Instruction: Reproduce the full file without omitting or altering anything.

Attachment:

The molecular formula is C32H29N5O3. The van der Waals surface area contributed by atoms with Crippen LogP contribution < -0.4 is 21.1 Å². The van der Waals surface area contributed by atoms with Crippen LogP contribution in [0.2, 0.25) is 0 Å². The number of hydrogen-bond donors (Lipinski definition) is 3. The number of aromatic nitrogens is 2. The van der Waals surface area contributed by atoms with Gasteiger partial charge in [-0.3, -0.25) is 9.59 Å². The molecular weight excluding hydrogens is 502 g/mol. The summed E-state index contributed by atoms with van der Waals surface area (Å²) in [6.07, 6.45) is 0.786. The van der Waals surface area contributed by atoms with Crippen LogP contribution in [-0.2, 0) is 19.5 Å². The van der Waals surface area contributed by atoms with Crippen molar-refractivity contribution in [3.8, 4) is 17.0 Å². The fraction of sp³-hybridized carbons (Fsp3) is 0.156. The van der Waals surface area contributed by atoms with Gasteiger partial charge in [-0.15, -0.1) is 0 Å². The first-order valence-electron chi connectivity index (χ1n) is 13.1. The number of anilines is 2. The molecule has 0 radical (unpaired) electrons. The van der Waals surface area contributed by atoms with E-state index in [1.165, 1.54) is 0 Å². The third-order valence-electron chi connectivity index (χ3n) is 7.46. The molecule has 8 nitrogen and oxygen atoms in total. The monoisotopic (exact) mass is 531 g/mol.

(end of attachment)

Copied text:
The molecular formula is C32H29N5O3. The van der Waals surface area contributed by atoms with Crippen LogP contribution < -0.4 is 21.1 Å². The van der Waals surface area contributed by atoms with Crippen LogP contribution in [0.2, 0.25) is 0 Å². The number of hydrogen-bond donors (Lipinski definition) is 3. The number of aromatic nitrogens is 2. The van der Waals surface area contributed by atoms with Gasteiger partial charge in [-0.3, -0.25) is 9.59 Å². The molecular weight excluding hydrogens is 502 g/mol. The summed E-state index contributed by atoms with van der Waals surface area (Å²) in [6.07, 6.45) is 0.786. The van der Waals surface area contributed by atoms with Crippen LogP contribution in [-0.2, 0) is 19.5 Å². The van der Waals surface area contributed by atoms with Crippen molar-refractivity contribution in [3.8, 4) is 17.0 Å². The fraction of sp³-hybridized carbons (Fsp3) is 0.156. The van der Waals surface area contributed by atoms with Gasteiger partial charge in [-0.15, -0.1) is 0 Å². The first-order valence-electron chi connectivity index (χ1n) is 13.1. The number of anilines is 2. The molecule has 0 radical (unpaired) electrons. The van der Waals surface area contributed by atoms with E-state index in [1.165, 1.54) is 0 Å². The third-order valence-electron chi connectivity index (χ3n) is 7.46. The molecule has 8 nitrogen and oxygen atoms in total. The monoisotopic (exact) mass is 531 g/mol.